| BUENOS AIRES, March 16
BUENOS AIRES, March 16 Jose Alfredo Martinez de
Hoz, economy minister during the most brutal years of
Argentina's "dirty war" dictatorship and architect of some of
the crisis-prone nation's most infamous economic experiments,
has died at age 87.
The former economy chief, who was under house arrest as part
of an investigation into the kidnapping of two businessmen, died
on Saturday in Buenos Aires, local newspapers reported on their
Martinez de Hoz's name became a byword for economic
mismanagement in Argentina, but his plan to get the troubled
national economy in order was initially lauded on Wall Street.
Prominent U.S. banker David Rockefeller called his strategy
"brilliant, solid and absolutely realistic" in a 1978 interview,
describing how he promptly granted a Chase Bank loan to the
country. Further credits followed.
It was the start of a mounting foreign debt that critics say
sowed the seeds for the country's economic meltdown more than
two decades later when a deep crisis unleashed the biggest
sovereign default in history.
Argentina's economy was in bad shape in 1976 when the newly
installed military junta tapped Martinez de Hoz, who hailed from
a wealthy farming family and had close links to business, to
take on the job as economy minister.
His first challenge was to tackle spiraling inflation.
"I didn't want to be minister," he said in an interview in
2007. "(But) they threatened to put someone from the military in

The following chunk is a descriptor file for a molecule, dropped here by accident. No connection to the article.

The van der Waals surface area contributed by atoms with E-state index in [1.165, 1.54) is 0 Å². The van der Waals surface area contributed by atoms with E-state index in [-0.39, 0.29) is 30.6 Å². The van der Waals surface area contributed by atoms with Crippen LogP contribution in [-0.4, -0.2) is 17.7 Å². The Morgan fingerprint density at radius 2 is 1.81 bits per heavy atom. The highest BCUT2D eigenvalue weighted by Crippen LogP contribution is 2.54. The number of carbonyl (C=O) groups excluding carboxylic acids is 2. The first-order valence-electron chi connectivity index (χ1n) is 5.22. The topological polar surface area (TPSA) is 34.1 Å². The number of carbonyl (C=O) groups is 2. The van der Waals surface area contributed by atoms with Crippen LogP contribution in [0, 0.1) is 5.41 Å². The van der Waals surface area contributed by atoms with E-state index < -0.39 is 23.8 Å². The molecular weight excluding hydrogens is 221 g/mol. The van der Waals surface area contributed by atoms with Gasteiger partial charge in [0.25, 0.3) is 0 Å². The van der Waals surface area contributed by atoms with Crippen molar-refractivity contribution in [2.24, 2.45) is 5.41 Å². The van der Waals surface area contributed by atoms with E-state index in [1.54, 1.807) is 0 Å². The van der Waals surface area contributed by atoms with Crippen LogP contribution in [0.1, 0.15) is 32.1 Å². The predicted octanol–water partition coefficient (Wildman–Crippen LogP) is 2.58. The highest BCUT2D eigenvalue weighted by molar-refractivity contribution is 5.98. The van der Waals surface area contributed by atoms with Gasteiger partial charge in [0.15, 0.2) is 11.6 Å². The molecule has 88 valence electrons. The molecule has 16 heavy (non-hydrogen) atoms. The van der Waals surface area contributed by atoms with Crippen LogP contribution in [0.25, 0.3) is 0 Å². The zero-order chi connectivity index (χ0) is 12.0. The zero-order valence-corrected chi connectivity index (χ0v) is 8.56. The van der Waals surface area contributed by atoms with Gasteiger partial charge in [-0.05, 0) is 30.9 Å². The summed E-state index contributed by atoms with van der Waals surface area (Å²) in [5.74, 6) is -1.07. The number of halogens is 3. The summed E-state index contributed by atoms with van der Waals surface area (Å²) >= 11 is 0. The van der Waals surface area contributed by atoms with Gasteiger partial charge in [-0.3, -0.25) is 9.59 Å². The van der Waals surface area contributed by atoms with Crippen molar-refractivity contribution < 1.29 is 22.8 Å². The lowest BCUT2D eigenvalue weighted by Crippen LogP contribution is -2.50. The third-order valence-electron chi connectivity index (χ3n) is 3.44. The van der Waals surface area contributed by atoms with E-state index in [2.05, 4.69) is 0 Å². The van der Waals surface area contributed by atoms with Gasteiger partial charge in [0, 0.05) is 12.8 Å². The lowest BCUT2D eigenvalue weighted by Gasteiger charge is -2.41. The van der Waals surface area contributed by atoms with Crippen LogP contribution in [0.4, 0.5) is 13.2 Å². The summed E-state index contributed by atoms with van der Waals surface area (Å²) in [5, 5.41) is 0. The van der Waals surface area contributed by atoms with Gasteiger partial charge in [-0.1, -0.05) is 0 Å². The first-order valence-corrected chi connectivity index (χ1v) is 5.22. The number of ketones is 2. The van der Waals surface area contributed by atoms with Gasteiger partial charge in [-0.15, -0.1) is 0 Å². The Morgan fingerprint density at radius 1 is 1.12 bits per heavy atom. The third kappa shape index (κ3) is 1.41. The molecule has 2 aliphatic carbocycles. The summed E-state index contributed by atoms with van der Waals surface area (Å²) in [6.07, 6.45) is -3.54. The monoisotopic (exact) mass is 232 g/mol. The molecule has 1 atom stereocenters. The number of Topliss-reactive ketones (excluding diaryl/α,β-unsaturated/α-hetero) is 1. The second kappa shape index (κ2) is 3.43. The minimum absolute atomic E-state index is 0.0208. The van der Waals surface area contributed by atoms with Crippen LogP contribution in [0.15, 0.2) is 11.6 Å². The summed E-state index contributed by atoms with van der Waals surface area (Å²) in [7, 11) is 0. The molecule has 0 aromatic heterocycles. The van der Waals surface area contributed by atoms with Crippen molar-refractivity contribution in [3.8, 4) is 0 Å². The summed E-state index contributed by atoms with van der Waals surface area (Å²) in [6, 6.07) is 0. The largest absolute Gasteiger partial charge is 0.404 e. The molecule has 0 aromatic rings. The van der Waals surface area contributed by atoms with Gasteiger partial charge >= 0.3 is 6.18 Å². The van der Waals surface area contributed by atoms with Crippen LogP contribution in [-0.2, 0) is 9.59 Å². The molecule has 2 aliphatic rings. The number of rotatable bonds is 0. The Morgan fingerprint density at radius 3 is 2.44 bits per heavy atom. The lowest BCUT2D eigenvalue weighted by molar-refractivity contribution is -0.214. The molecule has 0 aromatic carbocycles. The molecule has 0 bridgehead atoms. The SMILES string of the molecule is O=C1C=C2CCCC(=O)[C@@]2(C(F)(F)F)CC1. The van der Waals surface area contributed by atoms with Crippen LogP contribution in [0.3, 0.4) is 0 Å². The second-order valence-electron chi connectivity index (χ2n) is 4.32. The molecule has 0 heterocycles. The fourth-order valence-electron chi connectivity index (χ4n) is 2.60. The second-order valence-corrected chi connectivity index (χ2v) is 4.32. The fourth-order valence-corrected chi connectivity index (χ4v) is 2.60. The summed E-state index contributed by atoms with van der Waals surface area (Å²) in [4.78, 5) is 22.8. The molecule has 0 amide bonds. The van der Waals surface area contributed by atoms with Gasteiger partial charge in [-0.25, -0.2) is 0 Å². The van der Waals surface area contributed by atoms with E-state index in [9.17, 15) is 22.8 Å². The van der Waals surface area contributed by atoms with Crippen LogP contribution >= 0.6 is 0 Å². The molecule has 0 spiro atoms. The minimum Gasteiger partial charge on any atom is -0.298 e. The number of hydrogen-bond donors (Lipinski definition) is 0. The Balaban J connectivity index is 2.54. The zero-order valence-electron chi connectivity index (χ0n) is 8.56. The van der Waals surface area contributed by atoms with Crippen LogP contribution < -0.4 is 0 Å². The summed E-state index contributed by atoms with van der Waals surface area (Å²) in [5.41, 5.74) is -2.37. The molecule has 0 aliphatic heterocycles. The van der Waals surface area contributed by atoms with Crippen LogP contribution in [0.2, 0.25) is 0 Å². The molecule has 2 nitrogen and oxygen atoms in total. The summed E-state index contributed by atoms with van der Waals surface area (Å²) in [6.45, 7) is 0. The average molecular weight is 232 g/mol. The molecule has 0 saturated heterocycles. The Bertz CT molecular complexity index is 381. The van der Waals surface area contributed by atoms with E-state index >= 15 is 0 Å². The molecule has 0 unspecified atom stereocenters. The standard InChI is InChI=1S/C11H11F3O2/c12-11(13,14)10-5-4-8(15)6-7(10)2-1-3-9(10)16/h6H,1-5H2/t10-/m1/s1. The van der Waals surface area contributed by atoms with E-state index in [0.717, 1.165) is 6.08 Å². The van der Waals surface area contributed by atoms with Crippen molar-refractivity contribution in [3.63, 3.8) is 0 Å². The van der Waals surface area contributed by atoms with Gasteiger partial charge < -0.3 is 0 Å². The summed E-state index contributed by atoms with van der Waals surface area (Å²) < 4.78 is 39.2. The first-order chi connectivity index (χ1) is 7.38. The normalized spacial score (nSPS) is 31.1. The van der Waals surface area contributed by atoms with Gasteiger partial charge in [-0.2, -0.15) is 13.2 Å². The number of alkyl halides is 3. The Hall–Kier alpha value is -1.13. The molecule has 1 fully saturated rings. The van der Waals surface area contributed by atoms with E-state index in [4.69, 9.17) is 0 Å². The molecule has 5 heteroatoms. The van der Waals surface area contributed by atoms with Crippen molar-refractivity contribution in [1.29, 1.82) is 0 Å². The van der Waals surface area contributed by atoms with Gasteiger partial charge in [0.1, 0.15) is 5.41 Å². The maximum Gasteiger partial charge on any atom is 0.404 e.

the job and - to avert disaster - I felt obliged to accept."
His so-called Tablita (little table), a scheme aimed at
letting the peso depreciate gradually and steadily against the
U.S. dollar, shaped economic policy from 1978 until its
acrimonious collapse in 1981.
The peso's over-valuation caused a gaping balance of
payments deficit to develop by 1980, fueling capital flight,
battering local export industries and ushering in a period known
as "sweet money" (plata dulce).
Argentines flush with over-valued pesos took holidays abroad
and famously came home loaded with foreign-made goods.
But in 1981, when the collapse of industry sent the country
into a deep recession, Martinez de Hoz's Tablita was put to rest
and a devaluation followed.
Leaving the country with a massive debt that was to plague
it for decades, it marked the end of Martinez de Hoz's career as
It did not mark the end of his troubles, however.
Nicknamed Joe or Josecito, Martinez de Hoz was arrested in
2010 and held on remand at his home as part of an investigation
into allegations he was involved in the kidnapping of two
businessmen, Federico Gutheim and his son Miguel. Martinez de
Hoz denied any links to the case.
Soon after his detention, his sons Marcos and Jose Martinez
de Hoz took out a paid advertisement in leading newspaper Clarin
in which they accused President Cristina Fernandez of waging a
"persistent campaign of hate and persecution" against their
father through the courts.
Martinez de Hoz was unrepentant about his policies and
defended the brutal rule of former dictator Jorge Videla, during
which thousands of people were killed in a state crackdown on
"(Videla) had to defend society from the attacks of
terrorist groups," he said in the same 2007 interview.